The final regulations also contain an abbreviated job duties test for determining the exempt status of "highly compensated employees." Again, however, unfortunately for employers, the Labor Department has raised the annual compensation threshold for qualification under this provision to $100,000 (up from the $65,000 that was proposed last year). Thus, the final regulations substantially narrowed this provision, and for practical purposes rendered it inapplicable to anyone not compensated at or above this very high threshold. Under the final regulations, in order to be exempt under this provision, an employee will now have to earn at least $100,000 per year in total compensation, which includes salary, commissions, and incentive compensation. Moreover, the employee must still be paid a weekly salary of at least $455 as part of the total $100,000 in annual compensation. When the highly compensated employee threshold is satisfied, then a greatly abbreviated duties test applies, which requires only that the employee’s primary duty be office or non-manual work, and that the employee satisfy at least one of the exempt duties requirements of the executive, administrative or professional employee exemptions. Satisfaction of the remaining more rigorous duties criteria would not be required for such highly compensated employees. Thus, the chances of having to defend against litigation challenges to exempt classifications would be greatly reduced with regard to employees subject to these provisions.
On a positive note for employers, the final regulations retain a provision from last year’s proposal that will allow for full day salary deductions for unpaid disciplinary suspensions imposed in good faith for infractions of workplace conduct rules. With very rare exceptions, such salary deductions are not allowed under the current regulations. The final regulation also includes some clarifying language as to how employers may achieve a "safe harbor" from the risk of having entire classes of exempt employees retroactively disqualified based on improper salary deductions.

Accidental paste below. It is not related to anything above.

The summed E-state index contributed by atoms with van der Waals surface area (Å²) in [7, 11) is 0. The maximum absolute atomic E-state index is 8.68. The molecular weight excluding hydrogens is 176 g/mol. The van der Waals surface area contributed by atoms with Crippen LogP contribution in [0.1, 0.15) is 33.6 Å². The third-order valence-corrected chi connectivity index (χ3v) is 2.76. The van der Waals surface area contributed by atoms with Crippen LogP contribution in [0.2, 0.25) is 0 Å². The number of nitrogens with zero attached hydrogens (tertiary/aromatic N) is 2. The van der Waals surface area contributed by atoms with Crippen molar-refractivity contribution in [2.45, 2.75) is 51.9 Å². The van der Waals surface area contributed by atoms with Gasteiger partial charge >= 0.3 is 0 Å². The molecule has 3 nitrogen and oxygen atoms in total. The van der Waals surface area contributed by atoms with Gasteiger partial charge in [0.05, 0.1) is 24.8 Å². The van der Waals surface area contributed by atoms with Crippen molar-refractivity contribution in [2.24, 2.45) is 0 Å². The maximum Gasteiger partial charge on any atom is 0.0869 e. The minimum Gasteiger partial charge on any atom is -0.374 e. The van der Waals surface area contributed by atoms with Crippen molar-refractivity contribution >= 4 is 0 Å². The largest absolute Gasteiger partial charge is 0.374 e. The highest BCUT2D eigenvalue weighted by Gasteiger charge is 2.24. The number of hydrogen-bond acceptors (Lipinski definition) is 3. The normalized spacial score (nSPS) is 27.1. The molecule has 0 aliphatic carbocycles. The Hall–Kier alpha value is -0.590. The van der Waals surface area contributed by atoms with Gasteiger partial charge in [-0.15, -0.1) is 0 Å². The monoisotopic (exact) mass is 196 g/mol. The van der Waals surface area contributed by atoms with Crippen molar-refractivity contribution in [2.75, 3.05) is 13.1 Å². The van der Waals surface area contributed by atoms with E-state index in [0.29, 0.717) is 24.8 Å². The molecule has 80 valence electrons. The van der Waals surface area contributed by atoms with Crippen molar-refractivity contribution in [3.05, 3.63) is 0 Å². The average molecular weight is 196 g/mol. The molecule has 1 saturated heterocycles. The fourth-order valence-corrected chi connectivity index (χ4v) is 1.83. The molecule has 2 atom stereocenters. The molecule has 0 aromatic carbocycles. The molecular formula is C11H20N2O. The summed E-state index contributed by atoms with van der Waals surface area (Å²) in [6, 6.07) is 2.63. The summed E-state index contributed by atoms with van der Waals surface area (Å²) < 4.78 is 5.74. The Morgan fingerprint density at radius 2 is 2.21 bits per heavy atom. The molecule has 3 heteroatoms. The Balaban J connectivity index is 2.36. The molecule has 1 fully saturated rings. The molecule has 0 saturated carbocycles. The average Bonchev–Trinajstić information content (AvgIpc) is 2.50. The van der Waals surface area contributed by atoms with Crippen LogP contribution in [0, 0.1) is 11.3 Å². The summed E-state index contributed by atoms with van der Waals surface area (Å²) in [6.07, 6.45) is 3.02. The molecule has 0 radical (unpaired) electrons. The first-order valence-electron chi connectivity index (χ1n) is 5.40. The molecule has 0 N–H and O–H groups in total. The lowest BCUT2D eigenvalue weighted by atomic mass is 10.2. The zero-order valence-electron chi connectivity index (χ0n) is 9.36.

The final regulations will be effective 120 days from publication in the Federal Register, which is scheduled to happen on or about April 23. However, organized labor has vigorously and vocally opposed the Labor Department on this rulemaking proceeding every step of the way, including an almost six-month-long battle in Congress to defeat it by including funding restrictions in the Labor Department’s appropriations legislation that would have stopped the Labor Department from finalizing the proposal except as it related to increasing the compensation requirements for the various exemptions. It is almost certain that strong opposition to this final regulation will continue despite the many changes made by the Labor Department in response to the criticisms voiced by the opposition. Thus, there is some chance that it may yet be derailed by either a court challenge, or Congressional action.
Absent a successful challenge in court or Congress, the final regulations will become effective in late August 2004. Thus, employers need to carefully analyze the impact of the new final regulations on their various exempt classifications. Indeed, depending upon this analysis, some currently exempt employees will lose their exempt status, and some currently non-exempt employees may become qualified for an exempt classification. There may also be a need to reevaluate and adjust job responsibilities and/or compensation levels in an effort to conform to the new exemption criteria.
A more detailed and comprehensive analysis of the final regulations will soon be posted on the Constangy website. If you need further assistance, please contact a Constangy attorney.